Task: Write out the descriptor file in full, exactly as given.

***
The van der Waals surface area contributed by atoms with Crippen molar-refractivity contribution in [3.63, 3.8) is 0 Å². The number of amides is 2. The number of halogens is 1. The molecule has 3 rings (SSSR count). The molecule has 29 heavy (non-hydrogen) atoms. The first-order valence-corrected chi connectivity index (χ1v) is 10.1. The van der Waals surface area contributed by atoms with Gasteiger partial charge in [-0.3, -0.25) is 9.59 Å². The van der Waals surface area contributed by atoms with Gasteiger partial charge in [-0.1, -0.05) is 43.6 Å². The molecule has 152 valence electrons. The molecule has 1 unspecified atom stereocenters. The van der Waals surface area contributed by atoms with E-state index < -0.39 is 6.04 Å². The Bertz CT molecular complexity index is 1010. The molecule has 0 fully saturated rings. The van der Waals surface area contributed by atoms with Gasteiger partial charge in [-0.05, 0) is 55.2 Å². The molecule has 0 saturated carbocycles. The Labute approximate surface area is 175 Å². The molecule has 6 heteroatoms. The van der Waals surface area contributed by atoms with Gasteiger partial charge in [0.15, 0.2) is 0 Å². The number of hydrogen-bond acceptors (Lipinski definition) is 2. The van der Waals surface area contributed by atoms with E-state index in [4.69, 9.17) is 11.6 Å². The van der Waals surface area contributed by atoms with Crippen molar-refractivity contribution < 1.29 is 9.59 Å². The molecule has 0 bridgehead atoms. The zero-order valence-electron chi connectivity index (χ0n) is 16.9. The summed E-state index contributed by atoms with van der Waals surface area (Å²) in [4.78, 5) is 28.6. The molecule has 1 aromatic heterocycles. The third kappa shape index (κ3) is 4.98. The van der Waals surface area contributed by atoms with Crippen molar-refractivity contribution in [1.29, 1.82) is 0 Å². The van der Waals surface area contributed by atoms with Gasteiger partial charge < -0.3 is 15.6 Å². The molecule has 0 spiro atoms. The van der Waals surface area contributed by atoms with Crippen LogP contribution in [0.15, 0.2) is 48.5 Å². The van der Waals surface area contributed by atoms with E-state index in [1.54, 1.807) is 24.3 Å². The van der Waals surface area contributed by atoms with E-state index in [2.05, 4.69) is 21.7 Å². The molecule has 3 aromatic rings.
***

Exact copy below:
The van der Waals surface area contributed by atoms with Crippen molar-refractivity contribution in [3.63, 3.8) is 0 Å². The number of amides is 2. The number of halogens is 1. The molecule has 3 rings (SSSR count). The molecule has 29 heavy (non-hydrogen) atoms. The first-order valence-corrected chi connectivity index (χ1v) is 10.1. The van der Waals surface area contributed by atoms with Gasteiger partial charge in [-0.3, -0.25) is 9.59 Å². The van der Waals surface area contributed by atoms with Gasteiger partial charge in [-0.1, -0.05) is 43.6 Å². The molecule has 152 valence electrons. The molecule has 1 unspecified atom stereocenters. The van der Waals surface area contributed by atoms with E-state index < -0.39 is 6.04 Å². The Bertz CT molecular complexity index is 1010. The molecule has 0 fully saturated rings. The van der Waals surface area contributed by atoms with Gasteiger partial charge in [-0.05, 0) is 55.2 Å². The molecule has 0 saturated carbocycles. The Labute approximate surface area is 175 Å². The molecule has 6 heteroatoms. The van der Waals surface area contributed by atoms with Gasteiger partial charge in [0.15, 0.2) is 0 Å². The number of hydrogen-bond acceptors (Lipinski definition) is 2. The van der Waals surface area contributed by atoms with E-state index in [4.69, 9.17) is 11.6 Å². The van der Waals surface area contributed by atoms with Crippen molar-refractivity contribution < 1.29 is 9.59 Å². The molecule has 0 bridgehead atoms. The zero-order valence-electron chi connectivity index (χ0n) is 16.9. The summed E-state index contributed by atoms with van der Waals surface area (Å²) in [4.78, 5) is 28.6. The molecule has 1 aromatic heterocycles. The third kappa shape index (κ3) is 4.98. The van der Waals surface area contributed by atoms with Crippen molar-refractivity contribution in [1.29, 1.82) is 0 Å². The van der Waals surface area contributed by atoms with Gasteiger partial charge < -0.3 is 15.6 Å². The molecule has 0 spiro atoms. The van der Waals surface area contributed by atoms with Crippen LogP contribution in [0.15, 0.2) is 48.5 Å². The van der Waals surface area contributed by atoms with E-state index in [1.54, 1.807) is 24.3 Å². The van der Waals surface area contributed by atoms with E-state index in [2.05, 4.69) is 21.7 Å². The molecule has 3 aromatic rings.